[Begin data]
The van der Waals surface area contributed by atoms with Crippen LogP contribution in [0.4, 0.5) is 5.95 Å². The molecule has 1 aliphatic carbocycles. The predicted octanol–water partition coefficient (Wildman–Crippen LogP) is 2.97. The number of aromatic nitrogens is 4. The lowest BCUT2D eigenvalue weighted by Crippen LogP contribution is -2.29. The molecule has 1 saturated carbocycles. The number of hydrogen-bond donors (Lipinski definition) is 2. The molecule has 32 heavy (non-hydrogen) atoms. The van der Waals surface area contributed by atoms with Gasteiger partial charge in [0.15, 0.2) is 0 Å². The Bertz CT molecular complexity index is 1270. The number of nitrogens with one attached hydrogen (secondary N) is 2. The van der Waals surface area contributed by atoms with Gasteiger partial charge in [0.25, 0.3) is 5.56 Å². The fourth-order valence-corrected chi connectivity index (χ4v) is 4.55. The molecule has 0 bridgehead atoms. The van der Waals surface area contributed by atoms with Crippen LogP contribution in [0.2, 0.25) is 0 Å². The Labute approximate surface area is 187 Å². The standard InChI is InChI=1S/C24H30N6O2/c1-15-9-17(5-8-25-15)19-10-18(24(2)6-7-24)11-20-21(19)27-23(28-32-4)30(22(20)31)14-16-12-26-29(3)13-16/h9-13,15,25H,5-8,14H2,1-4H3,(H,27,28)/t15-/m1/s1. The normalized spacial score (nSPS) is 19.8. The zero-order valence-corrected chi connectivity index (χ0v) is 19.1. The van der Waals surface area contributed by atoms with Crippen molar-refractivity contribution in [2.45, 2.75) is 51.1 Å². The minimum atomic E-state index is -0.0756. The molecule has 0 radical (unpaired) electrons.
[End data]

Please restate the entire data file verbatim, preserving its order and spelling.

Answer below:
The van der Waals surface area contributed by atoms with Crippen LogP contribution in [0.4, 0.5) is 5.95 Å². The molecule has 1 aliphatic carbocycles. The predicted octanol–water partition coefficient (Wildman–Crippen LogP) is 2.97. The number of aromatic nitrogens is 4. The lowest BCUT2D eigenvalue weighted by Crippen LogP contribution is -2.29. The molecule has 1 saturated carbocycles. The number of hydrogen-bond donors (Lipinski definition) is 2. The molecule has 32 heavy (non-hydrogen) atoms. The van der Waals surface area contributed by atoms with Gasteiger partial charge in [0.15, 0.2) is 0 Å². The Bertz CT molecular complexity index is 1270. The number of nitrogens with one attached hydrogen (secondary N) is 2. The van der Waals surface area contributed by atoms with Gasteiger partial charge in [0.25, 0.3) is 5.56 Å². The fourth-order valence-corrected chi connectivity index (χ4v) is 4.55. The molecule has 0 bridgehead atoms. The van der Waals surface area contributed by atoms with Crippen LogP contribution in [0.2, 0.25) is 0 Å². The Labute approximate surface area is 187 Å². The standard InChI is InChI=1S/C24H30N6O2/c1-15-9-17(5-8-25-15)19-10-18(24(2)6-7-24)11-20-21(19)27-23(28-32-4)30(22(20)31)14-16-12-26-29(3)13-16/h9-13,15,25H,5-8,14H2,1-4H3,(H,27,28)/t15-/m1/s1. The normalized spacial score (nSPS) is 19.8. The zero-order valence-corrected chi connectivity index (χ0v) is 19.1. The van der Waals surface area contributed by atoms with Crippen molar-refractivity contribution in [2.45, 2.75) is 51.1 Å². The minimum atomic E-state index is -0.0756. The molecule has 0 radical (unpaired) electrons.